Mr. Ramaswamy’s resilience was in part the result of the cleverness with which he built his web of biotechnology companies. But it also highlights his particular skill at generating hype, hope and risky speculation in an industry that relies on all three.

“It had a lot of power. Some of them didn’t. He’s kind of a music man,” said Kathleen Sebelius, a Democrat and former health secretary during the Obama administration, who advised two of Mr. Ramaswamy’s companies.

On his part, Mr. Ramaswamy said the criticism that he had promised so much was missing the point. Although he promoted the potential of the defunct Alzheimer’s drug, he now says he was really selling investors on a business model.

“The business model was to develop these drugs over a long period of time. This is the punchline, this is the most important point,” he said.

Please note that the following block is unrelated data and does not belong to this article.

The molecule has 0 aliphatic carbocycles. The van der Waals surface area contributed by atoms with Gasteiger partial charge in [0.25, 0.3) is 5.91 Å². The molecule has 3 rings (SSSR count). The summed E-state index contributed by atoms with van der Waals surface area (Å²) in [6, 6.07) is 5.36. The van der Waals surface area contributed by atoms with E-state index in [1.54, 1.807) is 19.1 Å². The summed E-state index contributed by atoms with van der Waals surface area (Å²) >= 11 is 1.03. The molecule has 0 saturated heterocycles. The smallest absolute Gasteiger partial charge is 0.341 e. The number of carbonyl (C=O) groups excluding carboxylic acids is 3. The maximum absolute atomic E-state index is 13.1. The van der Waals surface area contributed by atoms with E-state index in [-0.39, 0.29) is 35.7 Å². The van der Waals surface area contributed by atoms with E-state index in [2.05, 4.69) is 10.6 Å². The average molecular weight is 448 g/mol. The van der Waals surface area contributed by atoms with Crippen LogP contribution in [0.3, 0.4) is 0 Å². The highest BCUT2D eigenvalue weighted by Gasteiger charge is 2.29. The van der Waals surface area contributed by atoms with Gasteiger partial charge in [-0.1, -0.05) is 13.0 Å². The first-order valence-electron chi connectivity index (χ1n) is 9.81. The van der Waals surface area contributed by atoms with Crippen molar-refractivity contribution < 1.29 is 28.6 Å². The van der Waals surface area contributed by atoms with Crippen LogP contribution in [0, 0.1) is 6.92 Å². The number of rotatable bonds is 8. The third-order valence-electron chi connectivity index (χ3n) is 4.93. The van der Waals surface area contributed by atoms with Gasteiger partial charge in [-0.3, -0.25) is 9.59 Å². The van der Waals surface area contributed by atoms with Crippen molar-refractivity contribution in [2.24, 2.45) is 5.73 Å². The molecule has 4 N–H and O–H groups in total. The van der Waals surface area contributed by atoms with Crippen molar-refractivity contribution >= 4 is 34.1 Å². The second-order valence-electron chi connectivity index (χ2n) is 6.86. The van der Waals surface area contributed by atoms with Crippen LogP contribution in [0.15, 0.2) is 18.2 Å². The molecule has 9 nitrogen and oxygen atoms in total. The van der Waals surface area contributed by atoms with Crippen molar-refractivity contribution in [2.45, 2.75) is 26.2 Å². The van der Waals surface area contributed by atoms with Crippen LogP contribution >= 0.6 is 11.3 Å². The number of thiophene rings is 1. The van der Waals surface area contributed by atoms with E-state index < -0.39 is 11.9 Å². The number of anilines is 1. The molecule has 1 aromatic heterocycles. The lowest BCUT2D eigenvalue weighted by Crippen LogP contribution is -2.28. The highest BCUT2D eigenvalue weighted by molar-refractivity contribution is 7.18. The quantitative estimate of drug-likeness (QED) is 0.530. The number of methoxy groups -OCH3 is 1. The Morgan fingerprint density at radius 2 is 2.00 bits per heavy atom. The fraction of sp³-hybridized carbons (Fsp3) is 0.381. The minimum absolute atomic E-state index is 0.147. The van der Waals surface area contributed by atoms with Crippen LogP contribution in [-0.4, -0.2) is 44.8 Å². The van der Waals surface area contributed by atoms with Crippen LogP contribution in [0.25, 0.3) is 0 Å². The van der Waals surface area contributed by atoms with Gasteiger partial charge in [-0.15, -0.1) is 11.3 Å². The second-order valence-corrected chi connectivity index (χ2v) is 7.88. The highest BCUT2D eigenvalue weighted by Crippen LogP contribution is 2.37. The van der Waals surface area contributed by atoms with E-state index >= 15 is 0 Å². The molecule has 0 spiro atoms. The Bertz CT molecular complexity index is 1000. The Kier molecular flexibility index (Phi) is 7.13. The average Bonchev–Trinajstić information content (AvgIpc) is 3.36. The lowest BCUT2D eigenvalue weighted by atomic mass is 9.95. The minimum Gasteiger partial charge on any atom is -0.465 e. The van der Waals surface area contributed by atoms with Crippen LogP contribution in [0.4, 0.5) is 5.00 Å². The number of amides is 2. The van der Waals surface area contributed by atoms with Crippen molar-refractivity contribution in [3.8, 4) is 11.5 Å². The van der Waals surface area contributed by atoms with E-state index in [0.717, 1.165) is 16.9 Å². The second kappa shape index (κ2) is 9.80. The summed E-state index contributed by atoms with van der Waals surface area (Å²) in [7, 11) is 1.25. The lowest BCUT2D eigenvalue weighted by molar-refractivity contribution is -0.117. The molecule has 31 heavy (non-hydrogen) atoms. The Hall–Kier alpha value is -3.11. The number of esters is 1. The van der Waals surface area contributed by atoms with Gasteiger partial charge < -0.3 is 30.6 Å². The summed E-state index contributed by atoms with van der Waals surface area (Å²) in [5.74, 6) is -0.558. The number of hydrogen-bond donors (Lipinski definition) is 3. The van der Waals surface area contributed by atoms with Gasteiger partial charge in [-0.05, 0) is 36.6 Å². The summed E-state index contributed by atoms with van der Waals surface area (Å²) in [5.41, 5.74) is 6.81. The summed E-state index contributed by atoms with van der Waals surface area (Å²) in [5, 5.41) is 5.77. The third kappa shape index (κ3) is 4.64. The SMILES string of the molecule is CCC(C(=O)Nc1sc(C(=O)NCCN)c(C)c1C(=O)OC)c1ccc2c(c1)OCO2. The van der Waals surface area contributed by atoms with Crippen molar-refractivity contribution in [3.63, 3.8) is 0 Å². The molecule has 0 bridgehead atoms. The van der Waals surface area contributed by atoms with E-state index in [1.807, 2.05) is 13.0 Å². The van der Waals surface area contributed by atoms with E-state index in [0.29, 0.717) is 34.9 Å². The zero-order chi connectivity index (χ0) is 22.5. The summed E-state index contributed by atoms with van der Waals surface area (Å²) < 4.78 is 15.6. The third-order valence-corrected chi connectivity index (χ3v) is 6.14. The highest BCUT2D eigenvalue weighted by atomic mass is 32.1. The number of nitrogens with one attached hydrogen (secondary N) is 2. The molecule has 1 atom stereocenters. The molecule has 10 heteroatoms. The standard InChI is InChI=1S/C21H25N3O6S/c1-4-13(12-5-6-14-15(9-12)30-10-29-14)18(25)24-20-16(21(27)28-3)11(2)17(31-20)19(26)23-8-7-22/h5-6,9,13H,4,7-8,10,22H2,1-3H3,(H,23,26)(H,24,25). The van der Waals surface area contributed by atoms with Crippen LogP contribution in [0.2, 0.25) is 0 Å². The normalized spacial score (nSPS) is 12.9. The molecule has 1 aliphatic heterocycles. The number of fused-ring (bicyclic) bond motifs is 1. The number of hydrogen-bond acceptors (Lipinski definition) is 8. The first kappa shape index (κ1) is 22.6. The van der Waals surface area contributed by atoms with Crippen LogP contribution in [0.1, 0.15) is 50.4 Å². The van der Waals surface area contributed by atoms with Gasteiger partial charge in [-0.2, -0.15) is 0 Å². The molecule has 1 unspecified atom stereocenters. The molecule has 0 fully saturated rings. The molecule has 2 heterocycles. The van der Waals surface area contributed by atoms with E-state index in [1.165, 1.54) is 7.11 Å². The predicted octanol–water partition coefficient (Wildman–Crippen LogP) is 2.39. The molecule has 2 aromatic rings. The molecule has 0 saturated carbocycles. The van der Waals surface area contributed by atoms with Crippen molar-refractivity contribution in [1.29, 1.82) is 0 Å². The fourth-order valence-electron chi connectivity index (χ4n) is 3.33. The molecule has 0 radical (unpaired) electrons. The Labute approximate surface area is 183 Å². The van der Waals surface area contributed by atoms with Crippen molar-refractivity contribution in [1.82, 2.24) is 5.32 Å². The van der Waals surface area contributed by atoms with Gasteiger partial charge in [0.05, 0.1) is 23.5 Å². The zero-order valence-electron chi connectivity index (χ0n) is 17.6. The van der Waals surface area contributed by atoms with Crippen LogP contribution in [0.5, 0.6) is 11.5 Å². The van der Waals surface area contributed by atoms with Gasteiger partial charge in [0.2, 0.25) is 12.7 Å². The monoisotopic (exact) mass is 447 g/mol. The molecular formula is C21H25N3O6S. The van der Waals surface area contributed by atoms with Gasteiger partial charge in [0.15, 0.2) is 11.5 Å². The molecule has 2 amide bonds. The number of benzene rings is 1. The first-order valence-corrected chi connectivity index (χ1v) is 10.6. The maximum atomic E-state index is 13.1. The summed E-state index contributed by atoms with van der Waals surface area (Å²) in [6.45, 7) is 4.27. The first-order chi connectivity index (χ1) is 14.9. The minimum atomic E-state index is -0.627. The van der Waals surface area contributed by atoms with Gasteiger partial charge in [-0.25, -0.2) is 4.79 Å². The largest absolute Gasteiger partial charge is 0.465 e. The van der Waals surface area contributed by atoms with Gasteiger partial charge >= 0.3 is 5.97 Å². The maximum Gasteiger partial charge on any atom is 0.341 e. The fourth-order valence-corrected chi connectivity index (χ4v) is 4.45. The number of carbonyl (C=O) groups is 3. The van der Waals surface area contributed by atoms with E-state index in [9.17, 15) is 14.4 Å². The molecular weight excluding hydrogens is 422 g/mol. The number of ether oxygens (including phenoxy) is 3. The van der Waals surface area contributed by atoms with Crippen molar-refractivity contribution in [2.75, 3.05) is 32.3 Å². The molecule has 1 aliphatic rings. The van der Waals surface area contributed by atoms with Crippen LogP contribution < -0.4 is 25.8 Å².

Mr. Ramaswamy’s wealth now becoming the basis for a long run for the Republican nomination includes a campaign jet, plush bus and $10.3 million of his own money and counting. In the campaign trial, he sells what he calls “woke-up” capitalism, skewers environmental, social and corporate governance programs and dismisses debates about racial privilege.

She said recently in Iowa, she is the child of Indian immigrants and was “privileged” to have “two parents at home whose focus was on education, achievement and core values.” This gave me the foundation to go to places like Harvard and Yale and become a scientist.

With a bachelor’s degree in biology from Harvard, Mr. Ramaswamy is not exactly a scientist; He made a name for himself in the hedge fund world and his graduate work was a law degree from Yale.

Along the way, he invested in biotech and became infatuated with the idea of ​​developing high-risk prescription drugs: scouring patents held by pharmaceutical giants, discovering drugs that had been abandoned for commercial reasons, not necessarily for lack of promise. Buy patents for a song and market them.